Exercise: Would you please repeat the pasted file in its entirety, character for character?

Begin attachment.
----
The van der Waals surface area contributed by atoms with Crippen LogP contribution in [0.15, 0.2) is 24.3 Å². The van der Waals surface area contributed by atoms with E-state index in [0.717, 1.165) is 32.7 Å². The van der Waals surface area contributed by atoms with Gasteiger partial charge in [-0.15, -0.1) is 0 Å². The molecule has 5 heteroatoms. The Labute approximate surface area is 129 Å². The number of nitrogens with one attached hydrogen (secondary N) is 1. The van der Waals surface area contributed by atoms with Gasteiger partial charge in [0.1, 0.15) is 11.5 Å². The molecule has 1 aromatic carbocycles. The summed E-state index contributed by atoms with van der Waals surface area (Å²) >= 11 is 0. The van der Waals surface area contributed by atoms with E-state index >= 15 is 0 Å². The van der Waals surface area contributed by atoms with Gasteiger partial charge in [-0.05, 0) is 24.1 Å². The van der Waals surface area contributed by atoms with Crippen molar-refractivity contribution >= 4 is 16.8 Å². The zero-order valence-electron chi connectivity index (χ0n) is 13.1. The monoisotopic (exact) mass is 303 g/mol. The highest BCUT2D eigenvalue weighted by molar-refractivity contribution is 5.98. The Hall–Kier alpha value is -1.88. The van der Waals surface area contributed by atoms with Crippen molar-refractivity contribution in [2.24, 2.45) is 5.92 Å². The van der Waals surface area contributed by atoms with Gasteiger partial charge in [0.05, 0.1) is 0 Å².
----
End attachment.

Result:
The van der Waals surface area contributed by atoms with Crippen LogP contribution in [0.15, 0.2) is 24.3 Å². The van der Waals surface area contributed by atoms with E-state index in [0.717, 1.165) is 32.7 Å². The van der Waals surface area contributed by atoms with Gasteiger partial charge in [-0.15, -0.1) is 0 Å². The molecule has 5 heteroatoms. The Labute approximate surface area is 129 Å². The number of nitrogens with one attached hydrogen (secondary N) is 1. The van der Waals surface area contributed by atoms with Gasteiger partial charge in [0.1, 0.15) is 11.5 Å². The molecule has 1 aromatic carbocycles. The summed E-state index contributed by atoms with van der Waals surface area (Å²) >= 11 is 0. The van der Waals surface area contributed by atoms with E-state index >= 15 is 0 Å². The van der Waals surface area contributed by atoms with Gasteiger partial charge in [-0.05, 0) is 24.1 Å². The van der Waals surface area contributed by atoms with Crippen molar-refractivity contribution >= 4 is 16.8 Å². The zero-order valence-electron chi connectivity index (χ0n) is 13.1. The monoisotopic (exact) mass is 303 g/mol. The highest BCUT2D eigenvalue weighted by molar-refractivity contribution is 5.98. The Hall–Kier alpha value is -1.88. The van der Waals surface area contributed by atoms with Crippen molar-refractivity contribution in [2.24, 2.45) is 5.92 Å². The van der Waals surface area contributed by atoms with Gasteiger partial charge in [0.05, 0.1) is 0 Å².